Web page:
Don’t Fence Me In: Choosing Between Pool Fencing Options

Flip flops on a pool deck, with a pool fence featured prominently in the background

Getting a pool fence is an easy call – in fact, it’s probably required by law in your area. But what type of pool fence should you get? That’s a lot tougher.

As with almost every aspect of swimming pool design, there are lots of options and no clear-cut answers. The right pool fence depends on your pool, your yard, and your personal preferences. And oh yeah, your budget might have something to do with it as well.

If you’re on the fence when it comes to this important decision, you’re not alone. This is often one of the toughest choices you have to make when building a pool. As a starting point, here’s a quick guide to understanding the plethora of pool fencing options out there, including types of pool fences and the various materials and styles available.

What to Look For in a Pool Fence

In many cases, a pool fence is indistinguishable from a typical backyard fence that runs along the property line. In fact, you may already have such a fence before you even add a pool. However, there are some key requirements of a pool fence that a standard fence doesn’t necessarily fulfill. Here are some of the qualities that differentiate pool fencing:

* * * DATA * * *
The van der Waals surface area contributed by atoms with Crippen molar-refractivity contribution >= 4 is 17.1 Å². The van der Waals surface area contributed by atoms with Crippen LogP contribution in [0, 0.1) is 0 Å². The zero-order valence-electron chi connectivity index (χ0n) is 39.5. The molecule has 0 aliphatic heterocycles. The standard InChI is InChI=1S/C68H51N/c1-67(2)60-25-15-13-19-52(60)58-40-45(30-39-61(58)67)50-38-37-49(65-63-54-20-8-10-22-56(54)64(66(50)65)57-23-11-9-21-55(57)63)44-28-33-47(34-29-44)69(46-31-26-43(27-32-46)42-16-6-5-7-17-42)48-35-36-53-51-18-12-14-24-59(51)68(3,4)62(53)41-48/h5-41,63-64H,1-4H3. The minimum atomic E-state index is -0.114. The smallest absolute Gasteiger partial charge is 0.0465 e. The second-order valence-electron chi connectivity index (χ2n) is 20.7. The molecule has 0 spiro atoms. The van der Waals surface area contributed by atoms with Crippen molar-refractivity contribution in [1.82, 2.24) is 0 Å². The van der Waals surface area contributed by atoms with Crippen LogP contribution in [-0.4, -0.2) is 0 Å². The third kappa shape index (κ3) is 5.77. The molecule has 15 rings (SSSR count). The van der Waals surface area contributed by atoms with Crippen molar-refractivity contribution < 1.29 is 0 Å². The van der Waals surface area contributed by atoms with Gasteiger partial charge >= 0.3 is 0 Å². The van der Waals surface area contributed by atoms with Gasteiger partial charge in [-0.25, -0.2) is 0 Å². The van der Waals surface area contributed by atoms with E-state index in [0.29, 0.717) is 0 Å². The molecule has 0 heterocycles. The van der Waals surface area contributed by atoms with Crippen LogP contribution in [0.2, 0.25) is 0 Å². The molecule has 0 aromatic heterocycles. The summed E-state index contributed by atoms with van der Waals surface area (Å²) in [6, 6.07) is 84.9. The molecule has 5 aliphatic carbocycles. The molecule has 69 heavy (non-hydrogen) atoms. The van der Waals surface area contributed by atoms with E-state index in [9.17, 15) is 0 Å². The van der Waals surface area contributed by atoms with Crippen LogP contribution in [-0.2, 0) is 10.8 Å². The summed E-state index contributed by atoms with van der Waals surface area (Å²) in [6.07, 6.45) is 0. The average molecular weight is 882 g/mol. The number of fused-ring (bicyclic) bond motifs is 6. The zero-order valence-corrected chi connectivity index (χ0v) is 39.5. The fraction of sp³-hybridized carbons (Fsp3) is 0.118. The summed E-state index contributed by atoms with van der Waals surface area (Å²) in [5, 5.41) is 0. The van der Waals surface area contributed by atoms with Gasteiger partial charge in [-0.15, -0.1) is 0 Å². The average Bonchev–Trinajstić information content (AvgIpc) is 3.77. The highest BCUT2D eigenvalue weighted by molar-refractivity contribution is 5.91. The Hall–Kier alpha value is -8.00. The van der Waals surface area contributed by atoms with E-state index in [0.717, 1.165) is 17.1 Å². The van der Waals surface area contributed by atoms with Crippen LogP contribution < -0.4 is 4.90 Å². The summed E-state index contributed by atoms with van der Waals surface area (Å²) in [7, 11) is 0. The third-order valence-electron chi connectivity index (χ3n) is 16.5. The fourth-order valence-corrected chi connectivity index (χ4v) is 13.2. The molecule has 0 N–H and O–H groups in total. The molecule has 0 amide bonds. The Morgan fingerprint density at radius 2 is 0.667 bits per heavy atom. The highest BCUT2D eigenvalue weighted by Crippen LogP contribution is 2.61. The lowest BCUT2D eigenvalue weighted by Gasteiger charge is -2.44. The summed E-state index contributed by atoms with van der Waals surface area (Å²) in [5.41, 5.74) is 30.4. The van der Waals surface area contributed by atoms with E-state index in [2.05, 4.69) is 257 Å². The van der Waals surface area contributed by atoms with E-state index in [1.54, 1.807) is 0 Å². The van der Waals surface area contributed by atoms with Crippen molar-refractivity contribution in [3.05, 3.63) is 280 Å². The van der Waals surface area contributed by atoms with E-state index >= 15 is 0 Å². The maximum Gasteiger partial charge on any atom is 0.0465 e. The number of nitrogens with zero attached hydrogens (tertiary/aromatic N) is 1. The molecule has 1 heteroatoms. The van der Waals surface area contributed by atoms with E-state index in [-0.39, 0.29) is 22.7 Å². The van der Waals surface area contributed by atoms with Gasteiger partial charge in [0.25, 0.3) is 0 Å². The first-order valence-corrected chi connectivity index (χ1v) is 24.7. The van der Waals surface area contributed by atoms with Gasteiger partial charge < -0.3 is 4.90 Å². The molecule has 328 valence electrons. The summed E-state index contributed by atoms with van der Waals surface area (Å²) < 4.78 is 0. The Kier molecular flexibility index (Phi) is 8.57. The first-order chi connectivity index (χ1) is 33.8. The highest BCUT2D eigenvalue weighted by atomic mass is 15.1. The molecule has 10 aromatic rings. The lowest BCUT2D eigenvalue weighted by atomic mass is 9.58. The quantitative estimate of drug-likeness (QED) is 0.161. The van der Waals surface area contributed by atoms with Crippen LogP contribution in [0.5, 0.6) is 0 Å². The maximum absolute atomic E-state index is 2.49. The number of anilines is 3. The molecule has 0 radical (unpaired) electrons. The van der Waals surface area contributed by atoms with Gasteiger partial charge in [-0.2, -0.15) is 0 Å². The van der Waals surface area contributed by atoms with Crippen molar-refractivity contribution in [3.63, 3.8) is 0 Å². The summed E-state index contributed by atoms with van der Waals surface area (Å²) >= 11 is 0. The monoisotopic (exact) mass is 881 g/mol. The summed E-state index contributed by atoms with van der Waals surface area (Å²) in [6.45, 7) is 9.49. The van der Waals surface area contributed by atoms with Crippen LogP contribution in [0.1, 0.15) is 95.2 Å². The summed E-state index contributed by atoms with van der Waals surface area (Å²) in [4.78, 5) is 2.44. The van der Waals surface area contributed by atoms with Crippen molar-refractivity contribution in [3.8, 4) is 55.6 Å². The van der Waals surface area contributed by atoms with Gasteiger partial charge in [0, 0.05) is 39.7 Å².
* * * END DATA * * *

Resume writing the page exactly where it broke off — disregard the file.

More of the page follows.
Safety. Underline and put a star next to this one, because it’s by far the most important function of a pool fence. Other fences may be designed to keep pets corralled, or just serve an ornamental purpose. A pool fence is intended to keep people out – in particular, children who may get into the water unsupervised.

Closeup of a wrought iron fence with swimming pool in the background
Safety is the number one reason to get a pool fence.

Compliance. Related to the first point, many (if not most) areas require private swimming pools to have some sort of barrier around them. Moreover, the specifications set by pool safety laws can be quite detailed. Typically, a compliant pool fence must be at least 4 feet tall, with a gate that’s self-closing and self-latching.